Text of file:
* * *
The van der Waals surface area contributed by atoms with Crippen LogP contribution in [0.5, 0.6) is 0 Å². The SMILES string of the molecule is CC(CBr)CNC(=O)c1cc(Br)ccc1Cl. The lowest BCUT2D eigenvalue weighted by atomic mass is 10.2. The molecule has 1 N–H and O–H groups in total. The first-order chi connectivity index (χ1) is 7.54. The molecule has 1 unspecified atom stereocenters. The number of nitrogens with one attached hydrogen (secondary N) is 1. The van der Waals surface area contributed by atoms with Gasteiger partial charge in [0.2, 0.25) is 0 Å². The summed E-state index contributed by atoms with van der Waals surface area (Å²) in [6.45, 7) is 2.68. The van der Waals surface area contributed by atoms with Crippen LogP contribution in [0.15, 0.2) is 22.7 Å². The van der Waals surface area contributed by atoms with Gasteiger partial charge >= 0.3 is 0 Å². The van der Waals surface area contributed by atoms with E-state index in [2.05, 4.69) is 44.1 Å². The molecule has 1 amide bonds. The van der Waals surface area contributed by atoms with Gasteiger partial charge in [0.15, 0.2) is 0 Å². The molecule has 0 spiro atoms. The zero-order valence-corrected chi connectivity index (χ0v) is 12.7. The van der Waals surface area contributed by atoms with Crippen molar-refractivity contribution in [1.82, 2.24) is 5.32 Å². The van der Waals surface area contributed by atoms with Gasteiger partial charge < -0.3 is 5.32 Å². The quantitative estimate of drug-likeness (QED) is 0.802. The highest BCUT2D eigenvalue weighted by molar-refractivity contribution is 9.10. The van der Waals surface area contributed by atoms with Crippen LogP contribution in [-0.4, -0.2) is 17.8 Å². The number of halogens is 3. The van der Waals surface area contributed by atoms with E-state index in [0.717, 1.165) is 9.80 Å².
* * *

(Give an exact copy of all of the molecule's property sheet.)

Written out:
The van der Waals surface area contributed by atoms with Crippen LogP contribution in [0.5, 0.6) is 0 Å². The SMILES string of the molecule is CC(CBr)CNC(=O)c1cc(Br)ccc1Cl. The lowest BCUT2D eigenvalue weighted by atomic mass is 10.2. The molecule has 1 N–H and O–H groups in total. The first-order chi connectivity index (χ1) is 7.54. The molecule has 1 unspecified atom stereocenters. The number of nitrogens with one attached hydrogen (secondary N) is 1. The van der Waals surface area contributed by atoms with Gasteiger partial charge in [0.2, 0.25) is 0 Å². The summed E-state index contributed by atoms with van der Waals surface area (Å²) in [6.45, 7) is 2.68. The van der Waals surface area contributed by atoms with Crippen LogP contribution in [0.15, 0.2) is 22.7 Å². The van der Waals surface area contributed by atoms with Gasteiger partial charge >= 0.3 is 0 Å². The van der Waals surface area contributed by atoms with E-state index in [2.05, 4.69) is 44.1 Å². The molecule has 1 amide bonds. The van der Waals surface area contributed by atoms with Gasteiger partial charge in [0.15, 0.2) is 0 Å². The molecule has 0 spiro atoms. The zero-order valence-corrected chi connectivity index (χ0v) is 12.7. The van der Waals surface area contributed by atoms with Crippen molar-refractivity contribution in [1.82, 2.24) is 5.32 Å². The van der Waals surface area contributed by atoms with Gasteiger partial charge < -0.3 is 5.32 Å². The quantitative estimate of drug-likeness (QED) is 0.802. The highest BCUT2D eigenvalue weighted by molar-refractivity contribution is 9.10. The van der Waals surface area contributed by atoms with Crippen LogP contribution in [-0.4, -0.2) is 17.8 Å². The number of halogens is 3. The van der Waals surface area contributed by atoms with E-state index in [0.717, 1.165) is 9.80 Å².